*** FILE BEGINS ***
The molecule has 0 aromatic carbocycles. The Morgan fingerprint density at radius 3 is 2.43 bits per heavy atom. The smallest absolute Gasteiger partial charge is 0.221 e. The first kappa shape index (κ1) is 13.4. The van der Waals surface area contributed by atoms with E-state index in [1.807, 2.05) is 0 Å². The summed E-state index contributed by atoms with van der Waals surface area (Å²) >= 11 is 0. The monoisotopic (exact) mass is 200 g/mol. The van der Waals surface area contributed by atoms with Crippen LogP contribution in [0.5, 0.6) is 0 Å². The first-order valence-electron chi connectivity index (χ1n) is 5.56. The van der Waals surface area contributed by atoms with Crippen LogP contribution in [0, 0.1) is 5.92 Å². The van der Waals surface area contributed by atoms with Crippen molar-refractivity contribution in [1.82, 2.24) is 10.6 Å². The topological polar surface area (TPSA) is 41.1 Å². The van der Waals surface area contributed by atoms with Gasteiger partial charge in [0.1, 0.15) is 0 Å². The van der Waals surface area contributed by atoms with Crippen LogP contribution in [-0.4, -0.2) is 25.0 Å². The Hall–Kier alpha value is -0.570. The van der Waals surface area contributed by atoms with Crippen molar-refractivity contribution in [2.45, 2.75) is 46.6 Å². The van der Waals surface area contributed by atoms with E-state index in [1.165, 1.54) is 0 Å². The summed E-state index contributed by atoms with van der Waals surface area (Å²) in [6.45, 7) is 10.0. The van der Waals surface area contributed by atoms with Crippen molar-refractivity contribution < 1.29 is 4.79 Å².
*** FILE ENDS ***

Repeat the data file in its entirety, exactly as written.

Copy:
The molecule has 0 aromatic carbocycles. The Morgan fingerprint density at radius 3 is 2.43 bits per heavy atom. The smallest absolute Gasteiger partial charge is 0.221 e. The first kappa shape index (κ1) is 13.4. The van der Waals surface area contributed by atoms with E-state index in [1.807, 2.05) is 0 Å². The summed E-state index contributed by atoms with van der Waals surface area (Å²) >= 11 is 0. The monoisotopic (exact) mass is 200 g/mol. The van der Waals surface area contributed by atoms with Crippen LogP contribution in [0.5, 0.6) is 0 Å². The first-order valence-electron chi connectivity index (χ1n) is 5.56. The van der Waals surface area contributed by atoms with Crippen LogP contribution in [0, 0.1) is 5.92 Å². The van der Waals surface area contributed by atoms with Crippen molar-refractivity contribution in [1.82, 2.24) is 10.6 Å². The topological polar surface area (TPSA) is 41.1 Å². The van der Waals surface area contributed by atoms with Gasteiger partial charge in [0.1, 0.15) is 0 Å². The van der Waals surface area contributed by atoms with Crippen LogP contribution in [-0.4, -0.2) is 25.0 Å². The Hall–Kier alpha value is -0.570. The van der Waals surface area contributed by atoms with Crippen molar-refractivity contribution in [2.45, 2.75) is 46.6 Å². The van der Waals surface area contributed by atoms with E-state index in [1.165, 1.54) is 0 Å². The summed E-state index contributed by atoms with van der Waals surface area (Å²) in [6.45, 7) is 10.0. The van der Waals surface area contributed by atoms with Crippen molar-refractivity contribution < 1.29 is 4.79 Å².